Controlling the Good Idea Fairy

December 6, 2011 By Christian Knutson, PE, PgMP, PMP

The good idea fairy is insidious.  Sure, he comes on meaning well and espouses great outcomes and high returns.  But he shows up in the eleventh hour just when the moment of execution is about to arrive, just when the moment of truth is upon you.  Right at the wrong time.  And he brings with him a whole list of unnecessary changes and additional work.

As a leader, you must control the good idea fairy and the only way to do so is through courage and preparation.  You will battle him on every major undertaking in which you do not call the shots.  You will battle him when you least expect it.  So plan your response now so you will be ready.

Knowing the Enemy

Not familiar with the Good Idea Fairy?  The origin of the term is in the U.S. military and describes an evil, mythical creature that whispers advice and ideas into the ears of leadership, causing hundreds of unnecessary changes and countless wasted man-hours.  The term may have it’s origin in the military, but sightings of the good idea fairy can happen anywhere faulty ideas enter the brains of leaders and decision makers.  Think you’re immune?  Ever completed a task on which you were inexperienced or confused?  Do you have a hard time listening to advice or input from others?  If so, then you are a likely candidate for a visit by the good idea fairy.

The good idea fairy preys on the inexperienced, easily confused, and leaders unable to listen to sound advice.  How do you avoid it’s evil intentions?

Surround Yourself with Subject Matter Experts.  You don’t know everything, nor will you ever.  Nor should you.  When you’re handed a project to lead and you don’t know how to solve each minute component, find those that do and enlist their support.

Listen to Good Advice.  Everybody has an opinion.  But not everyone has good advice.  A good leader develops the intuition to tell the difference, and actually listens to it.  Listen to everyone’s input, then make the decision on the good advice.  If you listen, you’ll know which is which.

Eliminate Confusion With a Decision Making Process.  Confused on where to start with the project you’ve been handed?  Use a decision-making process. If you have a hard time with processes, then at least define the problem clearly.  Once you know what you’re trying to accomplish, then you can begin investing time towards solving that problem.  If you lack a process, check out the post on Framing Decisions to begin.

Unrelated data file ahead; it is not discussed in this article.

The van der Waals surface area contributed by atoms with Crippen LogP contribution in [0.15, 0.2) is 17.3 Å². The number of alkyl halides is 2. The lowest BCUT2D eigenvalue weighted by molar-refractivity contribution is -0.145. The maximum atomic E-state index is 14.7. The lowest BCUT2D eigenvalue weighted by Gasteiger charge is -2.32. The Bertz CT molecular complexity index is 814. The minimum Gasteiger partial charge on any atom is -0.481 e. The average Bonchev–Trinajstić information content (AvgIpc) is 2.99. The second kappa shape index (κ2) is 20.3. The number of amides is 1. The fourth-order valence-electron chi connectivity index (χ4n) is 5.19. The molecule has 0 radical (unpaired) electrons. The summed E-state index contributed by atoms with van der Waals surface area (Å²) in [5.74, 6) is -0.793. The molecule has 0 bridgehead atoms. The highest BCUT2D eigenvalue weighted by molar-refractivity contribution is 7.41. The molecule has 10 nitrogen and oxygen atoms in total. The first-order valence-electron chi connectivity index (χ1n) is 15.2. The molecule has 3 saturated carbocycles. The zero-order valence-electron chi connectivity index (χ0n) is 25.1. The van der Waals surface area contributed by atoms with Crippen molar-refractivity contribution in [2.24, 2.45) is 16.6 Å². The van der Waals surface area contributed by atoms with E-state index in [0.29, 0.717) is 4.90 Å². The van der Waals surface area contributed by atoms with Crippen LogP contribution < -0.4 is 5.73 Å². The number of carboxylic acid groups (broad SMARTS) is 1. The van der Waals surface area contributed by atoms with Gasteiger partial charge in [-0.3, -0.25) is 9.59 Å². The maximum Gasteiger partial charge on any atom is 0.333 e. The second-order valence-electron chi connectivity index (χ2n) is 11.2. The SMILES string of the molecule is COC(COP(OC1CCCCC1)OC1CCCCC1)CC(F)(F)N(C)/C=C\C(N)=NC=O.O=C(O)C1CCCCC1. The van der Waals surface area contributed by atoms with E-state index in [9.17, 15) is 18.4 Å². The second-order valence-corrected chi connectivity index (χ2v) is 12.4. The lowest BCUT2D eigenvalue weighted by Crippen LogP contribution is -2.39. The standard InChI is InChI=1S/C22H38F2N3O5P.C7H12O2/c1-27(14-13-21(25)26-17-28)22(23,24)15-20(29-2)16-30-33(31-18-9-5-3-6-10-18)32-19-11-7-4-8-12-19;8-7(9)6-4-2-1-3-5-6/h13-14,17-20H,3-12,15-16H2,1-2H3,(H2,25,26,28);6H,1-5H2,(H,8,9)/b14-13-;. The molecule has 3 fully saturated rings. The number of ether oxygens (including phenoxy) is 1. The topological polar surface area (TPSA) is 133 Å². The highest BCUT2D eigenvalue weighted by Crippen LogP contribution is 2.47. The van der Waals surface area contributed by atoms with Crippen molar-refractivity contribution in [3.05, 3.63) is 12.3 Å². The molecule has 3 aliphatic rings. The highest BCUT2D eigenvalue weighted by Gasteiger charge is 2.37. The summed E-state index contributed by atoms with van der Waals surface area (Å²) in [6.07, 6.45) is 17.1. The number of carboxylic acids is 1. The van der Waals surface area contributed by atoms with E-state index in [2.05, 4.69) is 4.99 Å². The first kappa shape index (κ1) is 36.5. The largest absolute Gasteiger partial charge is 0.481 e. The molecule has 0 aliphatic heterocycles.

Establishing Control

If you’re in a leadership position, you can put the good idea fairy back in his box through controls you establish early on.  Some great control mechanisms include:

Set a Good Idea Fairy Cut-off Date (GIFCO).  In solving hard projects, ideas are good to have.  It’s called brainstorming.  However, at some point the ideas aren’t helpful anymore, and that’s the point when the GIFCO needs to be set.  Look at the schedule of the project you have, then determine the date after which good ideas are no longer useful.  Then broadcast that date loudly to all stakeholders.

Feed the Good Idea Fairy. As mentioned, brainstorming is good.  It gets all stakeholders involved and can lead to innovative and smart solutions.  You can feed the good idea fairy by holding a brainstorming session or by getting vector checks from your boss/client.  Doing either ensures that everyone has a chance to contribute their ideas, which can go a long way towards keeping the good idea fairy in the box.

State Expectations and Constraints Up Front.  Another breeding ground in which the good idea fairy operates is the region of no expectations and limited constraints.  Think about it:  no expectations, no constraints means sky’s the limit!  However, every project has expectations and constraints.  To keep the little guy in the box, state the expectations and constraints clearly and state them early in the project.  It might not eliminate the good idea fairy from visiting entirely, however, you’ll have a record of expectations and constraints on which to refer.

Don’t Ask for Input if You Don’t Want It.  Working a project on a tight timeline or one you understand thoroughly?  Then don’t derail your efforts by asking for input if you don’t want it.  Remember, the good idea fairy wants to sow confusion and frustration by introducing additional work.  Don’t give him a chance to engage when there isn’t a reason.

As a leader, your job is to make good decisions, use resources wisely, and take care of your people by, among other things, not wasting their time.  Running down your “good ideas”, which aren’t founded on good logic, doesn’t play into the equation.  Work for someone who’s prone to visits from the good idea fairy?  Then respectively question the rationale.  Doing so controls the good idea fairy and strengthens your leadership.

“Nothing is more dangerous than an idea when it is the only one you have.”  Emile Chartier

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